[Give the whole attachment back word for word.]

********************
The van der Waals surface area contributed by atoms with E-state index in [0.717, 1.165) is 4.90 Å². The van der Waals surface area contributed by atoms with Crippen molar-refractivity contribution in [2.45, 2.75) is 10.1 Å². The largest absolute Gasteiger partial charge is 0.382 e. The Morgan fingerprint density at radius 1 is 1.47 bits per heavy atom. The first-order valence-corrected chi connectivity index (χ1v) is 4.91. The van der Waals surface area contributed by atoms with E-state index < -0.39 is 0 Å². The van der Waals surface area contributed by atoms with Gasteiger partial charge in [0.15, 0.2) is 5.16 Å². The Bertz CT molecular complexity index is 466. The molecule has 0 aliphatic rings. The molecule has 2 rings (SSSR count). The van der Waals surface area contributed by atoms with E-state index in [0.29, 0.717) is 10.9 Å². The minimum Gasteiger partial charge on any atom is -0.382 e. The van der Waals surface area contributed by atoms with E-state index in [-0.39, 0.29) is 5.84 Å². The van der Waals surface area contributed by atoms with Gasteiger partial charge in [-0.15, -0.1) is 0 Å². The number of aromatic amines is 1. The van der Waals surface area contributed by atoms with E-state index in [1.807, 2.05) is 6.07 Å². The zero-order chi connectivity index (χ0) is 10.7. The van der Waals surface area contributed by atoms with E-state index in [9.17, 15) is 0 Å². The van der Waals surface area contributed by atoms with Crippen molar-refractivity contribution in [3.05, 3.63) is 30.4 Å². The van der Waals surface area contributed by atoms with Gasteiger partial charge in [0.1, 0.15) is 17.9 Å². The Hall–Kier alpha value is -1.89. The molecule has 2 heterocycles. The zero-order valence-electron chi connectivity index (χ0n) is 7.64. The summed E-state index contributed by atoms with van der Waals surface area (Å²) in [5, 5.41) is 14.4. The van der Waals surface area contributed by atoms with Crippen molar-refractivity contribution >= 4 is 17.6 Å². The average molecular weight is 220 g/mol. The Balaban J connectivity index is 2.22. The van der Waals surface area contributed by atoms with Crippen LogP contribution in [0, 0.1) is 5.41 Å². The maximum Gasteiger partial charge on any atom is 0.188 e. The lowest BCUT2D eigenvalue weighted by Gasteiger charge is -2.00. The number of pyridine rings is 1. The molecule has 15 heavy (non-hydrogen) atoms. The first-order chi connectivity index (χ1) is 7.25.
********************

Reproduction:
The van der Waals surface area contributed by atoms with E-state index in [0.717, 1.165) is 4.90 Å². The van der Waals surface area contributed by atoms with Crippen molar-refractivity contribution in [2.45, 2.75) is 10.1 Å². The largest absolute Gasteiger partial charge is 0.382 e. The Morgan fingerprint density at radius 1 is 1.47 bits per heavy atom. The first-order valence-corrected chi connectivity index (χ1v) is 4.91. The van der Waals surface area contributed by atoms with E-state index < -0.39 is 0 Å². The van der Waals surface area contributed by atoms with Gasteiger partial charge in [0.15, 0.2) is 5.16 Å². The Bertz CT molecular complexity index is 466. The molecule has 0 aliphatic rings. The molecule has 2 rings (SSSR count). The van der Waals surface area contributed by atoms with E-state index in [0.29, 0.717) is 10.9 Å². The minimum Gasteiger partial charge on any atom is -0.382 e. The van der Waals surface area contributed by atoms with E-state index in [-0.39, 0.29) is 5.84 Å². The van der Waals surface area contributed by atoms with Gasteiger partial charge in [-0.15, -0.1) is 0 Å². The number of aromatic amines is 1. The van der Waals surface area contributed by atoms with E-state index in [1.807, 2.05) is 6.07 Å². The zero-order chi connectivity index (χ0) is 10.7. The van der Waals surface area contributed by atoms with E-state index in [9.17, 15) is 0 Å². The van der Waals surface area contributed by atoms with Crippen molar-refractivity contribution in [3.05, 3.63) is 30.4 Å². The van der Waals surface area contributed by atoms with Gasteiger partial charge in [0.1, 0.15) is 17.9 Å². The Hall–Kier alpha value is -1.89. The molecule has 2 heterocycles. The zero-order valence-electron chi connectivity index (χ0n) is 7.64. The summed E-state index contributed by atoms with van der Waals surface area (Å²) in [5, 5.41) is 14.4. The van der Waals surface area contributed by atoms with Crippen molar-refractivity contribution >= 4 is 17.6 Å². The average molecular weight is 220 g/mol. The Balaban J connectivity index is 2.22. The van der Waals surface area contributed by atoms with Crippen LogP contribution in [0, 0.1) is 5.41 Å². The maximum Gasteiger partial charge on any atom is 0.188 e. The lowest BCUT2D eigenvalue weighted by Gasteiger charge is -2.00. The number of pyridine rings is 1. The molecule has 15 heavy (non-hydrogen) atoms. The first-order chi connectivity index (χ1) is 7.25.